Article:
My parents weren’t born until 1975, but they were total hippies. They had vague memories of Reagan, and the way our country turned its back on those with AIDS, HUD and Iran-Contra -- all of it. Their own parents had lived through the 60’s, but they stood on the sidelines and observed because they were too busy cobbling together enough to keep Illinois family farms going.
My parents met while at a mediocre state university, both feeling like they had a sign on their backs that said “Kick Me: I’m Poor White Trash.” But they always wanted to change the world. At first they thought it was through teaching, and the Ivory Tower and all that noise. They did everything right, and they got advanced political science degrees and made just enough noise to call it Social Justice and to feel like maybe they could bring kids into the world. So they did. Jimmy in 1999. Me in 2002.
I can’t give you all the details. How my dad saw himself in every student, except the rich ones from the suburbs, whom he antagonized and shamed. Inside he was still poor with one pair of dungarees and boots he stuffed with newspaper. It made him afraid to stop working, to stop, period. Mom taught too, but once me and Jimmy came along, teaching didn’t hold the same import. We loved our lives. We lived in a town with a university at its center and everything radiating out from it. Jimmy and I would ride our bikes home and find international students from Africa and Saudi Arabia and the Philippines, along with the entire art faculty at our table, a little drunk. My mom was in the kitchen, so happy and a little high. She’d have us carry in huge dishes of curry, samosas, aloo goobi and garlic naan. She’d present us as if we were the most delicious dishes she ever made, one hand on each of our heads, blessing us. She’d kiss us all over our faces for the entire world to see.
Here’s what happened. So you understand my dad isn’t evil. My mom got sick. She was stage 4, so she wasn’t working. Couldn’t work. The state of Illinois was starving higher education. There were massive layoffs at the university and my dad’s program was small. Small but mighty, he used to say. Even though he was tenured and full, boom. He had one year of employment still, but he walked, out of principal.
My grandparents’ house, 13 miles outside of town with 6 acres had sat empty. My parents had cared for it—mowing and upkeep, and we mushroom hunted and picnicked and spent time there in all seasons for the thick silences, but my dad and mom explained we were going off grid, in a sense. We were going to grow tomatoes and sunlit happiness. I was 13. Jimmy was 16. We’d have a plethora of peace and quiet, which my mom really wanted. To die in. She said stuff like that so we’d press our face up to the fact that she was dying. She wasn’t scared. She thought it’d be like before she was born. And when I can’t sleep, I try to remember what it was like, before I was born. I think of the sign above the front door my dad made, reading “Utopia”. Everyone says I speak like some forty-year-old, but they don’t get it. Most adults don’t know what I know. Dad likes to say it isn’t their fault, but I sometimes wonder. Maybe I’ll be a hospice nurse. Maybe at 14 I’ve already found my calling. Easing pain.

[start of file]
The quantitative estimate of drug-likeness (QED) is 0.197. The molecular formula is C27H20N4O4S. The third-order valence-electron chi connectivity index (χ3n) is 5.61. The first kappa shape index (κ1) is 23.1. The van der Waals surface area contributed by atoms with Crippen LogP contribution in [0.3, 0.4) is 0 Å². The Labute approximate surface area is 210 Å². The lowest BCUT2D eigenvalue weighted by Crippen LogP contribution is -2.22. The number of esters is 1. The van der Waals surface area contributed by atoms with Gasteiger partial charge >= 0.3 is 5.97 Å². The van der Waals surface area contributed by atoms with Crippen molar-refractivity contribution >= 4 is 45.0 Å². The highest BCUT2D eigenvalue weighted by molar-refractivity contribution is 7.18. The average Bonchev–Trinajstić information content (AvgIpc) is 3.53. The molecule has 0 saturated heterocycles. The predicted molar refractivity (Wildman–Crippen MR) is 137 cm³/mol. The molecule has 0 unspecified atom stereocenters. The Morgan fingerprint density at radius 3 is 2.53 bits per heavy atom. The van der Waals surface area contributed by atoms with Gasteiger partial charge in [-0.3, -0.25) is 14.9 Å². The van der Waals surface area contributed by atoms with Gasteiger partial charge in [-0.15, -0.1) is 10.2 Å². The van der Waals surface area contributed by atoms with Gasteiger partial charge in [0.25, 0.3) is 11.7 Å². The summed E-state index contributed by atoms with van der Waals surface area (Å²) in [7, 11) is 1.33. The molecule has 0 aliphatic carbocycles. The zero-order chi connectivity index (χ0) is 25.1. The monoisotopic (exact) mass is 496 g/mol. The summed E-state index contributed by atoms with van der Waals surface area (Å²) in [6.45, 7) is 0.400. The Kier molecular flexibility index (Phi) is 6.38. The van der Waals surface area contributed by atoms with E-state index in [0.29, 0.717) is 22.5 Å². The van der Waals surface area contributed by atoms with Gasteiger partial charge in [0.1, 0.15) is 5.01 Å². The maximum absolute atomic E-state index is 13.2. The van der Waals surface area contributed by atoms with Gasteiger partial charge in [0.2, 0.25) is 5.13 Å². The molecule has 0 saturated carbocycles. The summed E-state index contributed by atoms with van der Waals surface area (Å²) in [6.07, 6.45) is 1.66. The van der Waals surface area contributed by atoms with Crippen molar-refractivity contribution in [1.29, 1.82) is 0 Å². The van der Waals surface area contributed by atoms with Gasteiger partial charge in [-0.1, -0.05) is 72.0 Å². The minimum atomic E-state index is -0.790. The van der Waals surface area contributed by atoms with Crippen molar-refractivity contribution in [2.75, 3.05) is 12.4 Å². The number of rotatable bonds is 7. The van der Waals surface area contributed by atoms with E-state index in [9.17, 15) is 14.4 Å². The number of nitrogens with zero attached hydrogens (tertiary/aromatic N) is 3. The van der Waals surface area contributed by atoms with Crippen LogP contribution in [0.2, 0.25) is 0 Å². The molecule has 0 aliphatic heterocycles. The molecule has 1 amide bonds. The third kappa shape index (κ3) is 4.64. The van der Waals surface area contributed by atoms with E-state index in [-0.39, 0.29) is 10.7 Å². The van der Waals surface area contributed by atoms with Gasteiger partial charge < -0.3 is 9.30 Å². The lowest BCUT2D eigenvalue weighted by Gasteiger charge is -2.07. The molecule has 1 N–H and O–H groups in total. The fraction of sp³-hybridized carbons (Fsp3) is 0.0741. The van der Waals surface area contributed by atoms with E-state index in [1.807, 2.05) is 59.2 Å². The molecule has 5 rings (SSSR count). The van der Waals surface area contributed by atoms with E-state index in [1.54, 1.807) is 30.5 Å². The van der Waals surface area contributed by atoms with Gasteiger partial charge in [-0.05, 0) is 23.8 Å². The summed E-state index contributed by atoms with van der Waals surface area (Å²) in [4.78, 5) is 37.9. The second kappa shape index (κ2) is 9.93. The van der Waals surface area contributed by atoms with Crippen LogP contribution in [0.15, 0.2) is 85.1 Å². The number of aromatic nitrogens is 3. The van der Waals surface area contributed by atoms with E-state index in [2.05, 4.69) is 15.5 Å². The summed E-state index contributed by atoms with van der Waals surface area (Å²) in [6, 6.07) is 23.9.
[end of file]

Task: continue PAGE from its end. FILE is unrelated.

My caseworker asked, “Knowing what you know now, what would you go back and change?” Made me want to punch her in the throat and I’m a pacifist. My dad grew weed, yes. He sold it to middle aged folks grappling with hard life and there was so much of it, suffering everywhere and the weed helped. It took off the hard edges so people could endure. My father never, ever glorified it and he mostly dealt in trade—an oil change, alpaca wool socks for the whole family, six loaves of stone ground wheat bread, and people came in and helped with my mom.
Mom died, bathed in our attention, the solidity of our love—we were a wall around her. The whole world was right there, in us four. I told my caseworker that’s all I’d say about it, in addressing you, the court, but maybe all of you gathered can imagine how the world was blown apart too. Maybe you can understand some pain can’t be eased. Only carried.
The people who once ate our table will turn their backs to shame us now. When the cops came, with a helicopter even, Jimmy grabbed my hand and looked hard into my face, looking for all the world like a child, not my nearly seventeen-year-old brother. “It’s just time, Suzie,” he said. “Dad will do it. We’ll endure it. When I’m 18, I’ll come for you and we’ll be right back here. In the meantime, you carry it all with you.” He pointed to his own forehead, and tapped twice, something my dad would do to tell us, “Think. Think.” We watched out the kitchen window, our beloved father in the front yard of Utopia, down on his knees, hands behind his head, centered in a spot light that made me shudder, that made my teeth chatter and so we grabbed hands, knowing the world had come to tear us all asunder.
Barbara Harroun is an Assistant Professor at Western Illinois University. Her most recent work is forthcoming or appearing in Fiction Southeast, Watershed Review, Rappahannock Review and Iron Horse Literary Review. Her favorite creative endeavors are her awesome kids, Annaleigh and Jack. When she isn’t writing, reading, or teaching, she can be found walking her beloved dog, Banjo, or engaging in literacy activism and radical optimism. She can be found at barbaraharroun.com.
Carly Dee and Q Lei, Editors of BLYNKT magazine and hosts of BLYNKT podcast